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Addressing Age-Related Voice Changes

Edie Hapner, PhD, and VyVy Young, MD

Turning Back the Clock: Optimizing Treatment of Age-Related Voice Changes
8:45 am, Today
Room 386/387

Vocal folds change with age, often resulting in pitch changes, reduced loudness, dysphonia, and an overall weakening of the voice. Patients who seek treatment for age-related voice changes may not be aware that there are various approaches that can improve their functionality, and otolaryngologists must make complex decisions in counseling patients about the best treatment options.

The least invasive approach is to simply monitor the patient and do nothing. A significant voice change can be alarming, and patients may be worried about life-threatening conditions, such as cancer. Simply learning that their voices have changed due to normal aging can be a relief, and for some patients, no treatment is the best option. For others, the voice changes can significantly impair their ability to function, and thus treatment aimed at improving these symptoms may be desired.

Depending on a host of factors, voice therapy may be a beneficial treatment approach; however, there are several critical factors for physicians to consider before suggesting therapy.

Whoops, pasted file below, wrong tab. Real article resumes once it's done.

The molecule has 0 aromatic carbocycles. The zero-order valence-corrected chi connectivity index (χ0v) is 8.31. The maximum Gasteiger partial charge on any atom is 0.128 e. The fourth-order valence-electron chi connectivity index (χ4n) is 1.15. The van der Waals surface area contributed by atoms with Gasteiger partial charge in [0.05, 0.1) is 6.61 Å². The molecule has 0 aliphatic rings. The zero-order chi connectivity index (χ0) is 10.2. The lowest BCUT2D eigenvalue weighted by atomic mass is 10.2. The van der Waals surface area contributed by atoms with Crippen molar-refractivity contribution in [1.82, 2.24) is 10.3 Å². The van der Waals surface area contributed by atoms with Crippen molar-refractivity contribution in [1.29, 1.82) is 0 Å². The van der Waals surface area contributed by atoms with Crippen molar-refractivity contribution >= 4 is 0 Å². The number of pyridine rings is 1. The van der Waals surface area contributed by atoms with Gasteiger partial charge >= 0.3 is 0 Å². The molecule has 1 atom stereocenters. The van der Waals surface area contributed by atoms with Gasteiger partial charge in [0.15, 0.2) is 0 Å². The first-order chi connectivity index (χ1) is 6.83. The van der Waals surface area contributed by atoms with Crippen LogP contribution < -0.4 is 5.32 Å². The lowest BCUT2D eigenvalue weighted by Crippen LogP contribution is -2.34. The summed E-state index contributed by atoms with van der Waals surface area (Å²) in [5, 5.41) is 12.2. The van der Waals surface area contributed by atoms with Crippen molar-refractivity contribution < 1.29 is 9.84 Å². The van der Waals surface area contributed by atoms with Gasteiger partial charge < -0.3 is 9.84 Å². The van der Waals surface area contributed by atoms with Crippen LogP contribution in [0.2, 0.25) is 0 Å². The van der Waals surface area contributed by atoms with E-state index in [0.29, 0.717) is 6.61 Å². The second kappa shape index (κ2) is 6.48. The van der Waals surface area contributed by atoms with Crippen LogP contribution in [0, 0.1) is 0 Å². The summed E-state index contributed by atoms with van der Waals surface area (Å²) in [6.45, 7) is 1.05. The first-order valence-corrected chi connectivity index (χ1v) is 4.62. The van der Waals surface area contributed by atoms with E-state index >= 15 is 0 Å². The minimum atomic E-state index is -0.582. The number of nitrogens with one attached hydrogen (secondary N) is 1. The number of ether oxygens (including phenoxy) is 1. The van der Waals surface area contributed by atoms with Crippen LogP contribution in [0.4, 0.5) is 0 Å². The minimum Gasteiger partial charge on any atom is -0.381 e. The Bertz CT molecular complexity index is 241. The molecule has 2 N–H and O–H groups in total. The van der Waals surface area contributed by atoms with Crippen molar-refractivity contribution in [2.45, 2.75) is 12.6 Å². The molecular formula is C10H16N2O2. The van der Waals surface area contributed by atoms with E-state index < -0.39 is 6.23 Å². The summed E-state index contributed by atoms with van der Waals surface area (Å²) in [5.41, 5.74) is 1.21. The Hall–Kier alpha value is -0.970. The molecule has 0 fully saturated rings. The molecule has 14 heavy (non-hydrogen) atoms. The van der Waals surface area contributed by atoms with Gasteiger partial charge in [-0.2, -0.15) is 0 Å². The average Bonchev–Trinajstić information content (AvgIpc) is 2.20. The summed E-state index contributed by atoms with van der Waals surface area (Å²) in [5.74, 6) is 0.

“There are several evidence-based therapies that can improve voice, but not everyone is a good candidate for therapy,” said Edie R. Hapner, PhD, Professor of Clinical Otolaryngology-Head and Neck Surgery and Director of Speech Pathology at Keck School of Medicine of USC.

Dr. Hapner said one concern otolaryngologists may have is whether the patient has access to a qualified speech language pathologist. Without the guidance of a skilled clinician, this treatment avenue may not lead to a satisfactory outcome for the patient. Another important factor is determining if the patient needs to continue long-term use of some level of therapeutic exercises in order to maintain his or her progress.

The third treatment option available to patients with age-related voice changes is surgery, typically in the form of vocal augmentation. For some patients, the improvement in voice can be profound, but for others the changes may be less impactful. Because the patient population most affected by age-related voice changes is elderly, and perhaps frail, the risks and benefits of surgery should be weighed carefully. Otolaryngologists must consider whether patients have comorbidities as well as how the patient feels about surgery.

“Sometimes, you just say the word ‘surgery,’ and they say ‘no’. They are just done,” said VyVy N. Young, MD, an Associate Professor of Clinical Otolaryngology at the University of California, San Francisco. “Other people want you to talk to them about what the surgical options might look like.”

In addition to understanding how each treatment option may fit into their patients’ lives, otolaryngologists have to make decisions about their own roles. After this session, attendees will have a better understanding of “what the treatment options are, what they should present to patients, what the pros and cons of each treatment are, and what is entailed in pursuing each option,” said Dr. Young. “It’s all about knowing and understanding the options.”

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